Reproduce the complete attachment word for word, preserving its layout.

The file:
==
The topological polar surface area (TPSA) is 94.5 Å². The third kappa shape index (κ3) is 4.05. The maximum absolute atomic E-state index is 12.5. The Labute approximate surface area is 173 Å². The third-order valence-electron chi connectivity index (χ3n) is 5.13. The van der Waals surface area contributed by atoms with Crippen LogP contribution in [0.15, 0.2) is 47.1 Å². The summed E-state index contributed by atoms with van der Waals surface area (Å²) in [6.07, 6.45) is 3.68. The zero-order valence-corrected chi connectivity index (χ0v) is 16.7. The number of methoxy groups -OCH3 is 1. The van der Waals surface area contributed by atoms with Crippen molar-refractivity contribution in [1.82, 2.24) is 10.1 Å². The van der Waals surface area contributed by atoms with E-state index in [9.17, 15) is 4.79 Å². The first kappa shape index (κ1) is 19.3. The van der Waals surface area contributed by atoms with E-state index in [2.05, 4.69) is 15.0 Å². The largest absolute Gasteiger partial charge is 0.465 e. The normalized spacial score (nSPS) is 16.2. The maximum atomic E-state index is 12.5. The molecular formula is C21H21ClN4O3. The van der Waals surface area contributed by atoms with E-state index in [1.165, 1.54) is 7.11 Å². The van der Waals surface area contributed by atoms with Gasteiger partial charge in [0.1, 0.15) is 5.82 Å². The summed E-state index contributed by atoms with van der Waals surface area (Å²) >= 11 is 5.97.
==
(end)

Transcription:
The topological polar surface area (TPSA) is 94.5 Å². The third kappa shape index (κ3) is 4.05. The maximum absolute atomic E-state index is 12.5. The Labute approximate surface area is 173 Å². The third-order valence-electron chi connectivity index (χ3n) is 5.13. The van der Waals surface area contributed by atoms with Crippen LogP contribution in [0.15, 0.2) is 47.1 Å². The summed E-state index contributed by atoms with van der Waals surface area (Å²) in [6.07, 6.45) is 3.68. The zero-order valence-corrected chi connectivity index (χ0v) is 16.7. The number of methoxy groups -OCH3 is 1. The van der Waals surface area contributed by atoms with Crippen molar-refractivity contribution in [1.82, 2.24) is 10.1 Å². The van der Waals surface area contributed by atoms with E-state index in [9.17, 15) is 4.79 Å². The first kappa shape index (κ1) is 19.3. The van der Waals surface area contributed by atoms with E-state index in [2.05, 4.69) is 15.0 Å². The largest absolute Gasteiger partial charge is 0.465 e. The normalized spacial score (nSPS) is 16.2. The maximum atomic E-state index is 12.5. The molecular formula is C21H21ClN4O3. The van der Waals surface area contributed by atoms with E-state index in [1.165, 1.54) is 7.11 Å². The van der Waals surface area contributed by atoms with Gasteiger partial charge in [0.1, 0.15) is 5.82 Å². The summed E-state index contributed by atoms with van der Waals surface area (Å²) >= 11 is 5.97.